With rare exception, every entrepreneur I meet is seeking capital for their startup.
I understand why. I’ve been in their shoes a half dozen times before. Investment capital buys opportunities and shrinks the time to grow a startup. At least in theory.
The trouble too often comes when first-time entrepreneurs close a round of investment and feel obliged to spend that money as quickly as possible. In the venture world, spending the money from investors is called burning capital, and too often the capital burns up like kindling without turning into the promised growth in revenues.
When guiding my fledglings through the Fledge accelerator, I put a lot of stress on planning, and at the same time, I make it clear that one thing we know about such plans are that they are wrong. The plan says we buy a truck this month, then next month revenues go up.
With such a plan, as soon as the funding hits the bank, it gets spent on a truck. What you are supposed to do next is track the revenues to see if they do indeed rise as projected. If they don’t, then before blindly following the next piece of the plan, buying the next piece of equipment or hiring the next staff member, you are supposed to go back and figure out why the plan was wrong. Adjust the plan. Iterate. Slow down and pay more attention to the business.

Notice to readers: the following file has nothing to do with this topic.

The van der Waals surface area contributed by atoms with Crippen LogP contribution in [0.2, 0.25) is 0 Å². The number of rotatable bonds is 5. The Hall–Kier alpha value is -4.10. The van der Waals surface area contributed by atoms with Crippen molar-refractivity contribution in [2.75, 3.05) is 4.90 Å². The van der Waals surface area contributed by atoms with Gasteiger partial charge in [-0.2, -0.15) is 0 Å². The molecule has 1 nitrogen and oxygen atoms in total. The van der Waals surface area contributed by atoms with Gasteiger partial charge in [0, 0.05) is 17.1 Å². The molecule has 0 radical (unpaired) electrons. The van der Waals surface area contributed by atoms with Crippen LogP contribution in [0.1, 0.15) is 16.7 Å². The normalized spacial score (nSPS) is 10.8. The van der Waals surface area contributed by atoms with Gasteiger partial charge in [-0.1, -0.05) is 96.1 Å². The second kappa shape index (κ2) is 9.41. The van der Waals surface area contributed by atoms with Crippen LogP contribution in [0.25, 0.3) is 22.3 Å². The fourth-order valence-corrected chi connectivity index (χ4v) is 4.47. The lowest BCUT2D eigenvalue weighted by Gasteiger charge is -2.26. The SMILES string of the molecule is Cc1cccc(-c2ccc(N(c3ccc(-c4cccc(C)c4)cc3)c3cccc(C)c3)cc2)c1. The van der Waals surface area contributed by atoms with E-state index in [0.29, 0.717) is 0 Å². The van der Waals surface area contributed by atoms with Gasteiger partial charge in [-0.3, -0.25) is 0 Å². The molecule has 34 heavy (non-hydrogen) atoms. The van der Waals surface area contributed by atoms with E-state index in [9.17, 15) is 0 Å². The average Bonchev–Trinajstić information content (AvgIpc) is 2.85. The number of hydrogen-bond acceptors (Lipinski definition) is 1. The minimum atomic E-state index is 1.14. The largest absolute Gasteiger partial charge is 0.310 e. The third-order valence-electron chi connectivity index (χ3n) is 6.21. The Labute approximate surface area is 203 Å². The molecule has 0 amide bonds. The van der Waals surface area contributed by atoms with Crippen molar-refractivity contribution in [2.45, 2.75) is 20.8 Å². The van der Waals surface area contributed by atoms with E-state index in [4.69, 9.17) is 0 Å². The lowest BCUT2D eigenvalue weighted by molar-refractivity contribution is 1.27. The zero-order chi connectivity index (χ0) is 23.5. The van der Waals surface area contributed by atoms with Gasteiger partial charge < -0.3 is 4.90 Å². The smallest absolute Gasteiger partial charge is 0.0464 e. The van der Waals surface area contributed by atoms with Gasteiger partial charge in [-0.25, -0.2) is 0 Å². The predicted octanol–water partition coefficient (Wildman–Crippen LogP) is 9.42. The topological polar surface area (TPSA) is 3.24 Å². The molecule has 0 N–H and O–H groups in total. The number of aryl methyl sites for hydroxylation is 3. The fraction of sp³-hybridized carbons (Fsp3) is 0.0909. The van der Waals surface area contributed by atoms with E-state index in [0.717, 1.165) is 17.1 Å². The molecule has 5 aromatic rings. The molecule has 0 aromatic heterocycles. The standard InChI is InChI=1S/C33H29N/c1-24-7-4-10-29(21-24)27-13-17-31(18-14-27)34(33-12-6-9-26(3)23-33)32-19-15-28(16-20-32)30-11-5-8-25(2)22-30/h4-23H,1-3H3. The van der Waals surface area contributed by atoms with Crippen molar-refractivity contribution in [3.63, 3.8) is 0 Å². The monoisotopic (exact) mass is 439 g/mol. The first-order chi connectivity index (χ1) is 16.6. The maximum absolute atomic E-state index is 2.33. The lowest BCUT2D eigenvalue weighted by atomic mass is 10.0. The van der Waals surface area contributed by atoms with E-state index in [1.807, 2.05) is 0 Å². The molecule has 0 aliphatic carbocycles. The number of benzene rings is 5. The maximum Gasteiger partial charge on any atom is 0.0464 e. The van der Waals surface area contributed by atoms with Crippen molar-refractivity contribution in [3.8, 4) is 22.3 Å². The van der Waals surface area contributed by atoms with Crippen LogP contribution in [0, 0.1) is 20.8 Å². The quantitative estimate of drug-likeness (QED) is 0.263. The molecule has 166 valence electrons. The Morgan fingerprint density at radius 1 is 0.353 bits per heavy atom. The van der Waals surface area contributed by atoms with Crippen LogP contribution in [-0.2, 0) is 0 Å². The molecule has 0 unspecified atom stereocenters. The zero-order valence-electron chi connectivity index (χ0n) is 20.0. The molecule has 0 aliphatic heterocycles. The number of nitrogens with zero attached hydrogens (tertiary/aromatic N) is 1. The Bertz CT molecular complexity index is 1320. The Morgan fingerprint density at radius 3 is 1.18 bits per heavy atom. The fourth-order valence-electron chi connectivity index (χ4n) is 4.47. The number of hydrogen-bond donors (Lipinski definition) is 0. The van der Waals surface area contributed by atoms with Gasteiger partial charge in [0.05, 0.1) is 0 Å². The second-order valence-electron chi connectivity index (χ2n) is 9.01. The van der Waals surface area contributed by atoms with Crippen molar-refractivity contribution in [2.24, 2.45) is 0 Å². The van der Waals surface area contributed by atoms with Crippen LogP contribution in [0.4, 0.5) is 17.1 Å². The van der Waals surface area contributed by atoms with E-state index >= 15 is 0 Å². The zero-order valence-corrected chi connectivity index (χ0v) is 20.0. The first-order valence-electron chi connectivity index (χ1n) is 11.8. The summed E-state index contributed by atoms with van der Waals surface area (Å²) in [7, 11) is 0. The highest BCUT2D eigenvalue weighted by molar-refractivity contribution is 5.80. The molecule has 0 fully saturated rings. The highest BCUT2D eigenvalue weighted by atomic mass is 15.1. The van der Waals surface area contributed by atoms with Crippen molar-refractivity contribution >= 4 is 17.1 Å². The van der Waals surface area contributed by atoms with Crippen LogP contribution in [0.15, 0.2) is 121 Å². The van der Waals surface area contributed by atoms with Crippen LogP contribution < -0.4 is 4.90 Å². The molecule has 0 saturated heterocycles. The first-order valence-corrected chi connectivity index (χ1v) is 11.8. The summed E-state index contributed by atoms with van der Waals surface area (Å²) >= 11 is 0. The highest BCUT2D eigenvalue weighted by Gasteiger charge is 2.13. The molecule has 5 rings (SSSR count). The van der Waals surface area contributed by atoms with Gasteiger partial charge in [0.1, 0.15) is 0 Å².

What you are not supposed to do is continue buying everything on your list of “use of funds”, 9 or 12 or 18 months later finally noticing that the revenues are not in fact matching your projections, that the cash in the bank has dwindled to almost nothing, and that all that investment capital has truly been burned, with little to nothing to show for it.
When this happens, every entrepreneur turns to me again to ask how they get more money.
When you burn through cash making no progress, the answer is that you don’t get more money. If you prove yourself an entrepreneur who burns capital without hitting milestones, your one and only chance at raising money has been used up. Your choices then are to give up, or to make the difficult switch to being an entrepreneur who earns their way to success.
Long story short, when you raise money, spend it slowly and carefully, treating it as if its the last unearned money you will every get.